One trend that will really matter to Marketing in 2018

By | Business Complexity, Data Analytics, Engineering, Leadership, Lean Manufacturing, Lean Thinking, Marketing Procurement, Point of Purchase, Productivity, Shopper Marketing, Supply Chain | No Comments

It all started back in January of 2017, when Marc Pritchard of P&G, laid down a new set of guidelines for the digital industry to clean up its act. Here is an article that kicked off a potential transformation of how marketing is managed.

In summary, there are two very simple issues at stake. The first is the lack of transparency across the supply chain. The second is a result of the first. If you don’t know how the supply chain works, you won’t know where the value is created and more importantly where the waste is happening. It is back to the age-old question of marketing attribution. The reason why attribution in Marketing is so hard is that all the various activities that are undertaken cannot be easily connected together to clearly ascertain how, and if, they actually impacted the customer outcome and therefore delivered a benefit.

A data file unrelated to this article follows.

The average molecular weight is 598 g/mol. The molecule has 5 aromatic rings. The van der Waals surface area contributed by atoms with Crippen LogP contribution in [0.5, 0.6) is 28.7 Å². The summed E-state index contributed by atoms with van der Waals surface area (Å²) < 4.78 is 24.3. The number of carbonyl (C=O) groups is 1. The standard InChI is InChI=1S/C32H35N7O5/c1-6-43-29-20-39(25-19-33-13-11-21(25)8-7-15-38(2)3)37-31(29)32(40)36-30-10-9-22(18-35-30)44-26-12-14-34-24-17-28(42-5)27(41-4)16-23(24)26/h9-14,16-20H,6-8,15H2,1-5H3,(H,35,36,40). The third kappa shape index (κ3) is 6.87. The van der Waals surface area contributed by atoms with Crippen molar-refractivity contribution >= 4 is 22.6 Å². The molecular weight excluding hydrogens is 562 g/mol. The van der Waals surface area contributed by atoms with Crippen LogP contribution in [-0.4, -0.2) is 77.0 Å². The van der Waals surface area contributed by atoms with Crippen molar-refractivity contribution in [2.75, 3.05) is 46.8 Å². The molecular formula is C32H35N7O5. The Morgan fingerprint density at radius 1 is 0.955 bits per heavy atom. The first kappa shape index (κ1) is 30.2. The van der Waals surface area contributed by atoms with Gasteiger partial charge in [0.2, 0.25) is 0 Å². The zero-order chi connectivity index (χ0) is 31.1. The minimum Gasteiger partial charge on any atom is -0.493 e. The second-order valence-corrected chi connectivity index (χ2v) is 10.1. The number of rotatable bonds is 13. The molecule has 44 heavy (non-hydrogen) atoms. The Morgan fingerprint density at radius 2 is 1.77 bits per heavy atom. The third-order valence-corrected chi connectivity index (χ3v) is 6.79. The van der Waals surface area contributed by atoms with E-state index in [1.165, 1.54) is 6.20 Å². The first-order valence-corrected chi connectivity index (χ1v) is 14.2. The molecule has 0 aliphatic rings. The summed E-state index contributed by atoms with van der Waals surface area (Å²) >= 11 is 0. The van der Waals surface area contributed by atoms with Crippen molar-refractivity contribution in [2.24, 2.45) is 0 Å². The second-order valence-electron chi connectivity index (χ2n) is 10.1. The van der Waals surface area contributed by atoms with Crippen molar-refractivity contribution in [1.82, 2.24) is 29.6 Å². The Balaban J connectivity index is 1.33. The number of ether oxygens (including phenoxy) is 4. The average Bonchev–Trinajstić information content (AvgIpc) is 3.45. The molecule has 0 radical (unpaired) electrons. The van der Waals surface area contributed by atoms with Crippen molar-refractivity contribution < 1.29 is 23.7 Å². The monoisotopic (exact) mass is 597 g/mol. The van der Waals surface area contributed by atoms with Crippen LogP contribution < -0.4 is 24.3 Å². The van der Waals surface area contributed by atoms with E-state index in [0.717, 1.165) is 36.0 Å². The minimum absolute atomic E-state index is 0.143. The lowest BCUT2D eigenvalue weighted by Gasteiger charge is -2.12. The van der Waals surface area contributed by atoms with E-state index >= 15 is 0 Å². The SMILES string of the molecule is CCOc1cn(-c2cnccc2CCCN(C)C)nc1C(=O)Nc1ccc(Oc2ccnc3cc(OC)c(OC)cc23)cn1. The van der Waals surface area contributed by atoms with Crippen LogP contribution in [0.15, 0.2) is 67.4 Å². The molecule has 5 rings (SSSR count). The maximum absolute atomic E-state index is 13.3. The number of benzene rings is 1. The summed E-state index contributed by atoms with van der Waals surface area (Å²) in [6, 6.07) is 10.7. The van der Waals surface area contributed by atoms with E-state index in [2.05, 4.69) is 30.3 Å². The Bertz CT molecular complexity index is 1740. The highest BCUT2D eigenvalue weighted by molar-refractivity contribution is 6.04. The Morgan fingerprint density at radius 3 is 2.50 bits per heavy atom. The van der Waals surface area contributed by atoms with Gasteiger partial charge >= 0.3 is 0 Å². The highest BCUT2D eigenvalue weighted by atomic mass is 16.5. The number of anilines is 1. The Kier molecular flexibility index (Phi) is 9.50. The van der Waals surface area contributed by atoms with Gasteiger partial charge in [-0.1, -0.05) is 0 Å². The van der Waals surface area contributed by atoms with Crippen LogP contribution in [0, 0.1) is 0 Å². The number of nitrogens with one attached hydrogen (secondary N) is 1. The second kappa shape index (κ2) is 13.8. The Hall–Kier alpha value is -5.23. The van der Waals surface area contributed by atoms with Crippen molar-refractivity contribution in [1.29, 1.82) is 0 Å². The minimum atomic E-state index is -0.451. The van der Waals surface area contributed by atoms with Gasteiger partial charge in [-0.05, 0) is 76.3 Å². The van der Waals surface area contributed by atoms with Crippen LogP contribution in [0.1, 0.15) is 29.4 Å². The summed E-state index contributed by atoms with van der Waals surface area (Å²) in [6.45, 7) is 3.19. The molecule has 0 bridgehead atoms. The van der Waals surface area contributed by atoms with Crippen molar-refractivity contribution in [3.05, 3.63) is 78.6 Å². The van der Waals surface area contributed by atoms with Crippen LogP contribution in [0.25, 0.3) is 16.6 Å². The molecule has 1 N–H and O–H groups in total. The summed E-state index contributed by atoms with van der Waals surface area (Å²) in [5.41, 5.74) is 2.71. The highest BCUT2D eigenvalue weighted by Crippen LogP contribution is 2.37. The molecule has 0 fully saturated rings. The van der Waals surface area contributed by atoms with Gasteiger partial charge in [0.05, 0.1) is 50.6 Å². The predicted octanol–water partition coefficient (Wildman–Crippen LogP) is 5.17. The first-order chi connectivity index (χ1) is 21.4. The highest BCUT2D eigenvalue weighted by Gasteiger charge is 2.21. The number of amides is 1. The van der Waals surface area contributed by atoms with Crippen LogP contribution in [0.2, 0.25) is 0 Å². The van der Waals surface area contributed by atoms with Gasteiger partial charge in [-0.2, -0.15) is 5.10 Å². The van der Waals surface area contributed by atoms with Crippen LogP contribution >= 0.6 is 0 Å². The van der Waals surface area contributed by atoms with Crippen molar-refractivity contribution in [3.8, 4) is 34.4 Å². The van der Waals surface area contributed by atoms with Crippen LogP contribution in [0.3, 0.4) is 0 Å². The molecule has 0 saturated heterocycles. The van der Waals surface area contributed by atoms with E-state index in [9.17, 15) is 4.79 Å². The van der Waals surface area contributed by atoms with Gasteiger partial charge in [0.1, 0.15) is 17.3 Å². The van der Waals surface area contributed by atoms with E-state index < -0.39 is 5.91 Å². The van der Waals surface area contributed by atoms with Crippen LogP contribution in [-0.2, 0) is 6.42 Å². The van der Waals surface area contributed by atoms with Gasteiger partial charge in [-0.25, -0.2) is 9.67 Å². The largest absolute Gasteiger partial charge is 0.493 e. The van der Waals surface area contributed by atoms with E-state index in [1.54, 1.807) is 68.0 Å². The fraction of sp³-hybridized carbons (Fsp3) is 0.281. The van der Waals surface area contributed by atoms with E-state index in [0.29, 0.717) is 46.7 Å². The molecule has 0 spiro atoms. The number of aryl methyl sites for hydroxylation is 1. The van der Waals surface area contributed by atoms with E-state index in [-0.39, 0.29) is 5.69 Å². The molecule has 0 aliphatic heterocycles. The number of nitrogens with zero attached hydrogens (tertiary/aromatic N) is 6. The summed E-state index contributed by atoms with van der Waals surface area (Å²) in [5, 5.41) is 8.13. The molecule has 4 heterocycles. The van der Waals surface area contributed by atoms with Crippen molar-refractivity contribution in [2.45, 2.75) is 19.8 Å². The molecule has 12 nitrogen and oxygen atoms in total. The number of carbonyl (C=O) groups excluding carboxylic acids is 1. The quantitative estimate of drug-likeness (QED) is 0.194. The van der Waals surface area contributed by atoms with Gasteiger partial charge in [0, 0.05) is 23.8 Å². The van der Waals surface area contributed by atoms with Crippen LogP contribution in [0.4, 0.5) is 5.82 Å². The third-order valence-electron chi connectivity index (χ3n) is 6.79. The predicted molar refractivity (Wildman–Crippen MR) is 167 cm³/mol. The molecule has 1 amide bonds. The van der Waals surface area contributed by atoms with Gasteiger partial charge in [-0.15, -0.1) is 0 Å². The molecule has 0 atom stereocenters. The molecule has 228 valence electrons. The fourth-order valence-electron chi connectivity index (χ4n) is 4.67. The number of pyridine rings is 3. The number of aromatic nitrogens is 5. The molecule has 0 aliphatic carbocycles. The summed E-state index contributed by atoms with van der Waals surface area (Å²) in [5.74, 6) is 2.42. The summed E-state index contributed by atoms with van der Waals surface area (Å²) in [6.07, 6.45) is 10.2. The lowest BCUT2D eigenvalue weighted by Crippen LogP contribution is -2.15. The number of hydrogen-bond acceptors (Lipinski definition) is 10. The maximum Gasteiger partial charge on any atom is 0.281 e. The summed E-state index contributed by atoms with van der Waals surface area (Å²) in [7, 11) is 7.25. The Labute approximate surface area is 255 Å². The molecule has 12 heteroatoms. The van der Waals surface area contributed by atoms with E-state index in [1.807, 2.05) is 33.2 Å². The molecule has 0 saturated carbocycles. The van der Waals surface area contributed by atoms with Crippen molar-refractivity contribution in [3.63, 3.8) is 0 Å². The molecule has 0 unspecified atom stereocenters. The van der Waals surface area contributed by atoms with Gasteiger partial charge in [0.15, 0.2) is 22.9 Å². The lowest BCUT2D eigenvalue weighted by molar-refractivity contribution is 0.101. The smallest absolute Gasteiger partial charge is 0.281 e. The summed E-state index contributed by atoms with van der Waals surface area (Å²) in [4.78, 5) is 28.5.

“It is all well and good, increasing the number of impressions, or website visitors but if that doesn’t influence any change in perception, affinity or behaviour on behalf of the customer then it isn’t valuable.”

Itis time for Marketing to start focusing on connecting the supply chain. This has been underway for decades in many other departments and disciplines. It is about time Marketing finally catches up.